Health care is a calling for the doctors who work at the Community Health Center of Central Missouri, Chief Clinical Officer Crystal Sullivan said.
Sullivan should know. It was for her.
"I got into medicine because I was raised by a single-parent mother," she said. "We often struggled to make ends meet. She always emphasized education and raising a strong, independent woman."
Sullivan said she has a passion for taking care of patients who might not have the ability to get health care anywhere else — the under-served.
"I grew up as one of those children," she said. "As a child, there were times when I went to the health center in northwest Missouri, where I grew up."
Sullivan specializes in family practice.
She joined the center right after completing her residency at Capital Region Medical Center and worked there as a family doctor for about three years before accepting the lead position.
"We have people who are very mission-driven. This job can be difficult at times when you're dealing with patients who have a lot of issues outside of their medical concerns," Sullivan said.
They may see patients who have diabetes but also face possibly having their electricity shut off, are running out of food or can't afford their medicine.
"Those issues can make it a challenging environment," she said. "So if you're not mission-driven, it can be more challenging to continue in this profession."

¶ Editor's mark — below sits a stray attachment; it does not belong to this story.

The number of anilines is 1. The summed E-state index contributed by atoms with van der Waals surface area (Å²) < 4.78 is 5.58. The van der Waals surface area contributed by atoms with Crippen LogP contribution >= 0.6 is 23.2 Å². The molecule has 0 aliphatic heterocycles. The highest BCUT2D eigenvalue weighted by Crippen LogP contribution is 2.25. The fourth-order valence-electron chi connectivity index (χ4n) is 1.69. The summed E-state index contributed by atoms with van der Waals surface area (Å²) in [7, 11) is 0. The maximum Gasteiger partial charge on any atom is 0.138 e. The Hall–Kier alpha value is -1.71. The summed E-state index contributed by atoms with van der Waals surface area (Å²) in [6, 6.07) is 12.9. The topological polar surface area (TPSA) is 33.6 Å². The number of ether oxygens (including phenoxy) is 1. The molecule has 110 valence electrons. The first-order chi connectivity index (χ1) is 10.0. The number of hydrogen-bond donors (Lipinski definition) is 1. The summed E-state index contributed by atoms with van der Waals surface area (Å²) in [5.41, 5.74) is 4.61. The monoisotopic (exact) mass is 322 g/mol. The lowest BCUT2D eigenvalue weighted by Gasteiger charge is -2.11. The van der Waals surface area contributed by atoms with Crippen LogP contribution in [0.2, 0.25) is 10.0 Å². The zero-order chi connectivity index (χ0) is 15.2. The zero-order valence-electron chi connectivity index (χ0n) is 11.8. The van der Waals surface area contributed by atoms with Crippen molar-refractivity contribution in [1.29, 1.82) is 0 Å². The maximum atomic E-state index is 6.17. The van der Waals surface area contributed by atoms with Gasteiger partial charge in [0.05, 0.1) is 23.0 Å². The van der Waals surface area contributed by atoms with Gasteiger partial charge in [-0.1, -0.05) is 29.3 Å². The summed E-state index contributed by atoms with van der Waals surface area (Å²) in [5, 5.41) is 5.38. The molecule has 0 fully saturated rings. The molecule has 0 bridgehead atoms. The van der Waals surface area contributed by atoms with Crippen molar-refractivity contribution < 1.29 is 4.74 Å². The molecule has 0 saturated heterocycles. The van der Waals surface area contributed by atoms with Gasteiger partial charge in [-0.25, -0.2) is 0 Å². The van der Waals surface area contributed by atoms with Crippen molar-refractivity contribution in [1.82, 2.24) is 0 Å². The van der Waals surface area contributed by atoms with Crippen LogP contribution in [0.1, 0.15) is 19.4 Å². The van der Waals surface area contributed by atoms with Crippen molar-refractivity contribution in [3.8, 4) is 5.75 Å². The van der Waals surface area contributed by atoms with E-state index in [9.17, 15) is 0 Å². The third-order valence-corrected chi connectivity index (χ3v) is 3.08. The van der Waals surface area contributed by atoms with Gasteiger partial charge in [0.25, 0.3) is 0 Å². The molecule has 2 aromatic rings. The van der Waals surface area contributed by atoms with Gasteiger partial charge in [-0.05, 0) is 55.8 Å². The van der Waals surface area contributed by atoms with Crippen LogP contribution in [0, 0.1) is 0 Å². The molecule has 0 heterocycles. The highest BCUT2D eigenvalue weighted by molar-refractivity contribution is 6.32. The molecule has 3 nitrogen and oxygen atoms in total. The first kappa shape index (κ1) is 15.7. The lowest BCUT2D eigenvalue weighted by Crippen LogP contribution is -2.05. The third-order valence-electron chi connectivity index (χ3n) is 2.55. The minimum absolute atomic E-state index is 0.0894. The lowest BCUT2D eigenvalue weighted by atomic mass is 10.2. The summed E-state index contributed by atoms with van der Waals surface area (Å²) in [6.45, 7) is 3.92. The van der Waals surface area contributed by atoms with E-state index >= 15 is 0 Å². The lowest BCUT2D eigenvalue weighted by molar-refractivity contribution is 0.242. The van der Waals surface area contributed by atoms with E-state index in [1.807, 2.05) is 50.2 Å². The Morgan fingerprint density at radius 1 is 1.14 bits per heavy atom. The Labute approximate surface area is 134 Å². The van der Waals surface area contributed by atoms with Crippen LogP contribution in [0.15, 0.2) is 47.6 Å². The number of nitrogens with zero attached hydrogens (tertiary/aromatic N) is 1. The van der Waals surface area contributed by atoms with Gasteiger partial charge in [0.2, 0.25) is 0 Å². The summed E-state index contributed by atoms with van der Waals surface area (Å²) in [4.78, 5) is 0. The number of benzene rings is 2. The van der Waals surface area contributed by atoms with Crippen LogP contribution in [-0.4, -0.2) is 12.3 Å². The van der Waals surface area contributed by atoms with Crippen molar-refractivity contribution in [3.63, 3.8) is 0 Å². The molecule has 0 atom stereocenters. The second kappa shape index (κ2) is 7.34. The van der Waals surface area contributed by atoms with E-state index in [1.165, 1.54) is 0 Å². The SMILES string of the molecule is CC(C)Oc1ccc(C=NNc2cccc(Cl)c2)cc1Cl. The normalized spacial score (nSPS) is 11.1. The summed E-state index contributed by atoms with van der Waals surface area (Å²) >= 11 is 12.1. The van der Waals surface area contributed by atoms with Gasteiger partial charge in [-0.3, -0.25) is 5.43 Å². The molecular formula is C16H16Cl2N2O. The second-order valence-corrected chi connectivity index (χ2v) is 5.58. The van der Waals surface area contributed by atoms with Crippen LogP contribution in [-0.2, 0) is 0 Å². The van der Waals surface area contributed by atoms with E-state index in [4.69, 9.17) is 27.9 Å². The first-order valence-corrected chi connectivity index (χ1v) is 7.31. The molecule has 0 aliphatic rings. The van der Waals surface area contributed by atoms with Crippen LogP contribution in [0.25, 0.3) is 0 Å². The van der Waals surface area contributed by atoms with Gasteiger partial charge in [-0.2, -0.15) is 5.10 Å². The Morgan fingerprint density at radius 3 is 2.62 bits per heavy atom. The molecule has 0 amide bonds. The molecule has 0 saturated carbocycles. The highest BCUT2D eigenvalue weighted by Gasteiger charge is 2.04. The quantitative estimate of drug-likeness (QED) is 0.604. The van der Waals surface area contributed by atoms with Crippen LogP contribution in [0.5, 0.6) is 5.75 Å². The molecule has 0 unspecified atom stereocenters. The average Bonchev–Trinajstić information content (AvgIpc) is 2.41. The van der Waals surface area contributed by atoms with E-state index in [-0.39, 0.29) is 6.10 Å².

Loving what you do makes it easier to handle the difficult situations that come along.
"I can't imagine doing anything else," Sullivan said.
She met her husband while attending Mizzou, and they have a son.
Once she completed her residency, they decided they wanted to stay in the area.
As a person who makes decisions about whom to hire for the clinic, Sullivan said she always looks for people who are mission-driven — who want to take care of the patients the center serves.
"It's different from private practice. It's different from other clinics' settings," she said.
The center accepts patients regardless of their ability to pay. It charges on a sliding scale based on that ability.
Sullivan's mindset is that even if patients don't have insurance or if they have Medicaid, the center must find a way to provide them the best care possible.
They want to do that regardless of whether the patient has financial, transportation or other limitations.
"You have to find people who have that similar mindset in order to provide the quality care that we're always striving for," Sullivan said. "And you have to be a team player to be able to function in this environment."
Doctors like Sullivan have to be able to work with the front desk staff, nursing staff, diabetes educator, behavioral health consultants and dentists.
"One of the things that sets us apart as a clinic is that integrated patient-centered model of care where we as a team work together to provide that best care possible for that patient," she said.
Doctors there focus on treating the whole patient.
"We're one of the best-kept secrets in Jefferson City," Sullivan said. "We've proven over time that we do take care of everybody. We do have multiple specialties here. We can address most of your health care concerns in one building. You can bring your whole family here.
"I think the word is starting to get out."